Nationality: American. Born: New York, New York, 21 March 1962; son of James (an actor) and Patricia (a painter, writer, and director) Broderick. Education: Attended the Walden School. Family: Married Sarah Jessica Parker (an actress), 19 May 1997. Career: Stage debut at age 17 in On Valentine's Day. Agent: Creative Artists Agency, 9830 Wilshire Blvd., Beverly Hills, CA 90212–1825, U.S.A.
Max Dugan Returns (Ross) (as Michael McPhee); WarGames (Badham) (as David Lightman)
Cinderella (Cunningham—for TV) (as Prince Henry)
1918 (Harrison) (as Brother); Master Harold and the Boys (Lindsay-Hogg—for TV) (as Master Harold 'Hally'); Ladyhawke (Donner) (as Phillipe)
On Valentine's Day ( Story of a Marriage , title for On Valentine's Day and 1918 ) (Harrison) (as Brother); Ferris Bueller's Day Off (Hughes) (as Ferris Bueller)
Courtship (Cummings) (as Brother); Project X (Kaplan) (as Jimmy Garrett)
She's Having a Baby (Hughes) (as Cameo at end [uncredited]); Torch Song Trilogy (Bogart) (as Alan); Biloxi Blues (Nichols) (as Eugene)
Family Business (Lumet) (as Adam); Glory (Zwick) (as Colonel Robert Gould Shaw)
The Freshman (Bergman) (as Clark Kellogg)
Out on a Limb (Veber) (as Bill Campbell)
The Night We Never Met (Leight) (as Sam Lester); A Life in the Theater (Mosher—for TV) (as John)
The Road to Wellville (Parker) (as William Lightbody); Would You Kindly Direct Me To Hell?: The Infamous Dorothy Parker (Karp—for TV) (as Commentator); Mrs. Parker and the Vicious Circle ( Mrs. Parker and the Round Table ) (Rudolph) (as Charles MacArthur); The Lion King (Allers and Minkoff) (voice of Adult Simba)
Arabian Knight (Williams) (as voice of Tack)
Infinity (as Richard Feynman) (+ d, pr); The Cable Guy (Stiller) (as Steven Kovacs)
Lewis & Clark: The Journey of the Corps of Discovery (Burns) (mini—for TV) (voice of John Ordelay); Addicted to Love ( Forlorn ) (Dunne) (as Sam)
The Lion King II: Simba's Pride (LaDuca and Rooney) (voice of Simba); Godzilla (Emmerich) (as Dr. Niko Tatopoulos)
Walking to the Waterline (Mulhern); Inspector Gadget (Kellogg) (as John Brown and Inspector Gadget); Election (Payne) (as Jim McAllister)
You Can Count on Me (Lonergan) (as Brian)
"School's Out," interview with A. Hunter, in Films and Filming (London), no. 389, February 1987.
Interview with Kenneth Lonergan, in Interview (New York), vol. 30, no. 4, April 2000.
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Matthew Broderick left an indelible mark on 1980s cinema with a bravura performance as the eponymous hero in Ferris Bueller's Day Off , the archly Oedipal comedy that helped define the actor's screen persona as much as it did the emerging sensibility of Generation X. Ferris is not just the subject of his life, but its architect as well. Director John Hughes exemplifies the control this high school senior is able to achieve through force of will, cunning, and charm by giving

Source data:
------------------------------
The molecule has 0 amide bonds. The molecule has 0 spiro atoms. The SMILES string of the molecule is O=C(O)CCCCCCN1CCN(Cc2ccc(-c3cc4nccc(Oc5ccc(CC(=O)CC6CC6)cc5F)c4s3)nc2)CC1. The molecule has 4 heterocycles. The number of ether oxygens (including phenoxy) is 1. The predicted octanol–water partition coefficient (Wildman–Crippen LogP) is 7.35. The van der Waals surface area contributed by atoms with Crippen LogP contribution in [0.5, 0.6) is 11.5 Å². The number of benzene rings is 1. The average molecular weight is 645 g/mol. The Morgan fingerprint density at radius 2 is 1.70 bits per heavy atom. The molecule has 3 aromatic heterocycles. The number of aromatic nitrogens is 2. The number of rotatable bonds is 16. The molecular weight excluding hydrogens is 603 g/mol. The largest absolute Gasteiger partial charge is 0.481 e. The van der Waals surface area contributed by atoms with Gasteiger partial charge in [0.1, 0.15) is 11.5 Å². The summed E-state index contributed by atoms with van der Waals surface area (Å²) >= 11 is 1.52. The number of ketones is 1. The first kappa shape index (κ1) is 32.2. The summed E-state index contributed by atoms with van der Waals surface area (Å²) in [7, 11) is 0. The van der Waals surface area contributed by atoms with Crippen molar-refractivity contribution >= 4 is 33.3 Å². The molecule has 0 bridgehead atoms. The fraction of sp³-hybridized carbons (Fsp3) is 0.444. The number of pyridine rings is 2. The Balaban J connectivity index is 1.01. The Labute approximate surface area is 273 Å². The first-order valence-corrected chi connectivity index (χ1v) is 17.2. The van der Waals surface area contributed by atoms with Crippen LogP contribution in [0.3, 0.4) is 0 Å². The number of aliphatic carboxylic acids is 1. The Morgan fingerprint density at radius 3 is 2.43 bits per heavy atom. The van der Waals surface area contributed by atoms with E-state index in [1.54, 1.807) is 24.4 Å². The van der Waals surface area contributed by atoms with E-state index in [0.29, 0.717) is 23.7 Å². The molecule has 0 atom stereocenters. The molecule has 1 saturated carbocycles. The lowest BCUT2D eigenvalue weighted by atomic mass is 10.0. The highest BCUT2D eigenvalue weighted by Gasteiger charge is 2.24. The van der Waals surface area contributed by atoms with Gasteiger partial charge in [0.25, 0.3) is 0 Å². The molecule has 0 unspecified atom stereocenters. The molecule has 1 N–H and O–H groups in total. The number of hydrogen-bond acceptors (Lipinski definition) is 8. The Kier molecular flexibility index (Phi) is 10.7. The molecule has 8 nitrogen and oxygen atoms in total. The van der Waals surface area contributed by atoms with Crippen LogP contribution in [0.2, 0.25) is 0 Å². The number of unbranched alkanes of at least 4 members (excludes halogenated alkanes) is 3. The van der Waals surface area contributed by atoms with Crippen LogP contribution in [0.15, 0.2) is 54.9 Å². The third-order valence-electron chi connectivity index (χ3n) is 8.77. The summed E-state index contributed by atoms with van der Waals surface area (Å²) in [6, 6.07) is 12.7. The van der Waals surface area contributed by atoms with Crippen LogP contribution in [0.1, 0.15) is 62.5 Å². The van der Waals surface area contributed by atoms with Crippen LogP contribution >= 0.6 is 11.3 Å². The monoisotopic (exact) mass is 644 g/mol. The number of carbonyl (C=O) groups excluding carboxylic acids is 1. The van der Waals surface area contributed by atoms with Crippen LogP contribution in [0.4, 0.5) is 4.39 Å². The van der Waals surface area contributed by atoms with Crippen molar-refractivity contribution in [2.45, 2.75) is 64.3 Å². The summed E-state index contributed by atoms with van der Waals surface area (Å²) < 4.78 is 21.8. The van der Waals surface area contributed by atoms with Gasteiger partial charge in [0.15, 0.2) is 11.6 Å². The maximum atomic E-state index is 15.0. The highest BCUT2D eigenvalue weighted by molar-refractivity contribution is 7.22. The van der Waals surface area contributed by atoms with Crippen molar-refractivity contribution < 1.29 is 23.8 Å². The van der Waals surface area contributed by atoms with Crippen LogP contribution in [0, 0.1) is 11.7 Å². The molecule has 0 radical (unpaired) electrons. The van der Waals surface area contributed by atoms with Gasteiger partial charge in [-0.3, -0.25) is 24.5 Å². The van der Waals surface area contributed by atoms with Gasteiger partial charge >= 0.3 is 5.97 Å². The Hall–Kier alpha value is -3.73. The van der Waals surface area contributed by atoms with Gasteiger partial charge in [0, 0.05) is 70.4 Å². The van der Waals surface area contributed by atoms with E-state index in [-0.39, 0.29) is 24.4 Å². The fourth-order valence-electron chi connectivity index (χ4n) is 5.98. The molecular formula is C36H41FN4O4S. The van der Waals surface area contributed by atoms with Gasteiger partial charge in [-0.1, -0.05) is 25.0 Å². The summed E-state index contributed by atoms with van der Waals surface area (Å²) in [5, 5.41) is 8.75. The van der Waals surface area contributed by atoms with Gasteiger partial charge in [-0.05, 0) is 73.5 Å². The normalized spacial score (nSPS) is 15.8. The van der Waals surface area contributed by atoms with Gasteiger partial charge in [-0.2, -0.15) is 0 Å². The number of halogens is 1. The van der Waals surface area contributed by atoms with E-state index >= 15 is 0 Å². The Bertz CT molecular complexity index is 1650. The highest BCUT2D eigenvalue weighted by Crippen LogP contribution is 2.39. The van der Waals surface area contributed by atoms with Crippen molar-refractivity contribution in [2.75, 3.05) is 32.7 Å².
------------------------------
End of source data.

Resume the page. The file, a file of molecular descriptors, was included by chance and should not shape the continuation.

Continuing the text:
Broderick had developed the essential elements of the Ferris Bueller character in some earlier work, especially the engaging Wargames , where his character's childish pranksterism almost causes a nuclear confrontation that, à la Tom Swift, he alone proves able to defuse, once again showing the inadequacies of "official" adultdom. Among other early films such as Project X , he reprises it to great effect. In Biloxi Blues , he plays the smart New York Jew faced with double culture shock: life in the army and life in, of all places, a very non-Kosher Mississippi. Even recently, though older and not so baby faced, Broderick does two turns on the Bueller character, taking it into the realm of likable eccentricity chiefly inhabited by Robin Williams. As the title character in Inspector Gadget , a kind of pleasant RoboCop, and the naïve biologist in Godzilla , Broderick proves able once again to deliver just the right mixture of kooky antiestablishmentarianism and boy-next-door appeal. Less successful is the schlemiel turn on Bueller character that Broderick attempted in The Freshman , where he was much too old to play a naïve recent high school graduate just arrived in New York to pursue a filmmaking career at New York University. The story plays interestingly with age contrasts, pitting Broderick against Marlon Brando as an older version of the godfather; Andrew Bergman's fine screenplay gives Broderick some interesting moments, including a Ferris Bueller kind of chase for an escaped lizard through a terrorized suburban mall. Though directed by Sidney Lumet, Family Business was a critical and popular failure, notwithstanding its casting of Sean Connery, Dustin Hoffman, and Broderick as the three generations in a family turned to a disastrously conceived crime. Also unsuccessful was Torch Song Trilogy , where Broderick attempts the role of a young gay man (on stage he had appeared in different parts in the immensely popular Broadway extravaganza dominated by the personality and talent of Harvey Fierstein). This mixture of bravura performance and conventional melodrama did not transfer well to the screen, and Broderick seems lost in the role.